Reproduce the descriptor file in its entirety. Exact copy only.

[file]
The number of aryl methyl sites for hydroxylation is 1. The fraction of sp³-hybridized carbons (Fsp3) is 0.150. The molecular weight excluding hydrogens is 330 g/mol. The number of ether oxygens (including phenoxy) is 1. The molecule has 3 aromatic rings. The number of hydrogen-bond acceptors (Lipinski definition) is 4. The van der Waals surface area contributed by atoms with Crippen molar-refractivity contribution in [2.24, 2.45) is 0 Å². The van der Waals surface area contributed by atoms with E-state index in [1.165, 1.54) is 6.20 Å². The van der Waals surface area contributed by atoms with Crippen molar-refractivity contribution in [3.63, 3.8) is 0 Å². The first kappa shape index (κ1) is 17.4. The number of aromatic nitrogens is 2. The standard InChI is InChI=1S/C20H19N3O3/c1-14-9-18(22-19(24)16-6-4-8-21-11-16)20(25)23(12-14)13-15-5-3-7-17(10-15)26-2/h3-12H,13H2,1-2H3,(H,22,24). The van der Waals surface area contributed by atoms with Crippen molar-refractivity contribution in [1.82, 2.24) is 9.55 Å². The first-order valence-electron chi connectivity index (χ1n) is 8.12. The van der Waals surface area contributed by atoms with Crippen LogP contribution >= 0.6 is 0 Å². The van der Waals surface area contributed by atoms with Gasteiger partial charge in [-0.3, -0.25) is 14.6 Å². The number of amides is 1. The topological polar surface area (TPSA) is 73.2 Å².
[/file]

The number of aryl methyl sites for hydroxylation is 1. The fraction of sp³-hybridized carbons (Fsp3) is 0.150. The molecular weight excluding hydrogens is 330 g/mol. The number of ether oxygens (including phenoxy) is 1. The molecule has 3 aromatic rings. The number of hydrogen-bond acceptors (Lipinski definition) is 4. The van der Waals surface area contributed by atoms with Crippen molar-refractivity contribution in [2.24, 2.45) is 0 Å². The van der Waals surface area contributed by atoms with E-state index in [1.165, 1.54) is 6.20 Å². The van der Waals surface area contributed by atoms with Crippen molar-refractivity contribution in [3.63, 3.8) is 0 Å². The first kappa shape index (κ1) is 17.4. The number of aromatic nitrogens is 2. The standard InChI is InChI=1S/C20H19N3O3/c1-14-9-18(22-19(24)16-6-4-8-21-11-16)20(25)23(12-14)13-15-5-3-7-17(10-15)26-2/h3-12H,13H2,1-2H3,(H,22,24). The van der Waals surface area contributed by atoms with Crippen molar-refractivity contribution in [1.82, 2.24) is 9.55 Å². The first-order valence-electron chi connectivity index (χ1n) is 8.12. The van der Waals surface area contributed by atoms with Crippen LogP contribution >= 0.6 is 0 Å². The van der Waals surface area contributed by atoms with Gasteiger partial charge in [-0.3, -0.25) is 14.6 Å². The number of amides is 1. The topological polar surface area (TPSA) is 73.2 Å².